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South Korea forms new unit to combat digital currency bad actors

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South Korea is upping the ante to rid its digital currency ecosystem of bad actors with the launch of a new crime-fighting unit.

The Joint Virtual Asset Crime Investigation Unit will investigate digital currency offenses, including on-chain forensics and asset seizures. The team will monitor the operations of digital currency issuers to prevent abnormal market activity to protect investors.

According to a report by Yonhap News Agency, the new unit comprises investigators from seven government agencies, with 30 members from the Financial Supervisory Service, the Korea Customs Service, the National Tax Service, and the Seoul Southern District Prosecutors Office set to initiate operations.

The unit draws from the lessons learned during the 12-month investigation of the fraudulent collapse of Terra and its founder, Do Kwon. The Seoul Southern District Prosecutors Office encountered unique challenges, including the borderless nature of digital assets and an extradition battle with the U.S. in Montenegro.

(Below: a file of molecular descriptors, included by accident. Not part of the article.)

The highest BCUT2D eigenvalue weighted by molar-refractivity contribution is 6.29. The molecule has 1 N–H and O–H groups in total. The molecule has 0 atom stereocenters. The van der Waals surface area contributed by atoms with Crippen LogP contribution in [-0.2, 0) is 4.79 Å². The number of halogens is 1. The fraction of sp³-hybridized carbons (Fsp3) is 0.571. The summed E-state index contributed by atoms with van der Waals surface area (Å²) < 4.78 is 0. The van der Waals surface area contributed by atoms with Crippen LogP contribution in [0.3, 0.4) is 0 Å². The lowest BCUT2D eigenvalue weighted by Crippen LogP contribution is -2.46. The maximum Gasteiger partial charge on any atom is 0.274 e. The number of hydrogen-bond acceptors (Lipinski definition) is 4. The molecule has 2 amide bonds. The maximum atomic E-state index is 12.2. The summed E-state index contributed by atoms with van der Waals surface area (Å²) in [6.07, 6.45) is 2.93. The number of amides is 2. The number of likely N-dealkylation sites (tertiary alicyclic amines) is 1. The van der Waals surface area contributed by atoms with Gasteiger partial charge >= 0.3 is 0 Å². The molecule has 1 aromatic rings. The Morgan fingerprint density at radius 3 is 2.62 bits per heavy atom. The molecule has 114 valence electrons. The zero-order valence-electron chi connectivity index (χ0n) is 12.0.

Given the peculiarities of investigating and prosecuting digital currency crimes, South Korean administrators are indicating support for an interagency investigation team.

“The virtual asset crime syndicate should help the initial virtual asset market not shrink and eliminate risks to stably settle in place,” said Prosecutor General Lee Won-Seok.

In line with the plans to crack down on erring industry participants, the Korea Securities Depository and Code has introduced a Legal Entity Identifier (LEI) for service providers in the digital currency ecosystem. The regulator noted that it would offer regulatory and compliance support for firms with LEIs as plans to sanitize the industry takes a broader approach.

Both launches come from the South Korean National Assembly’s passage of Virtual Asset User Protection. Although scheduled for operation in 2024, the law requires service providers to take necessary precautions against hacks while providing proper custodial measures for clients.

Digital currencies operating as securities will be subject to the Capital Market Act with jail time and fines stipulated for erring entities.

Specialization to crackdown on digital currency offenses

Around the world, administrators are creating specialized teams to police the digital currency industry as conventional law enforcement strategies appear insufficient. In the U.S., the Justice Department’s National Cryptocurrency Enforcement Team (NCET) has scored impressive wins against digital currency scammers since its launch in 2021.

In July, the DoJ announced a merger of the NCET with the Computer Crime and Intellectual Property Section (CCIPS) to provide additional resources to the “enormously successful startup.” The U.S. Securities and Exchange Commission, meanwhile, has also launched a digital asset unit with over 20 investigators in 2021.

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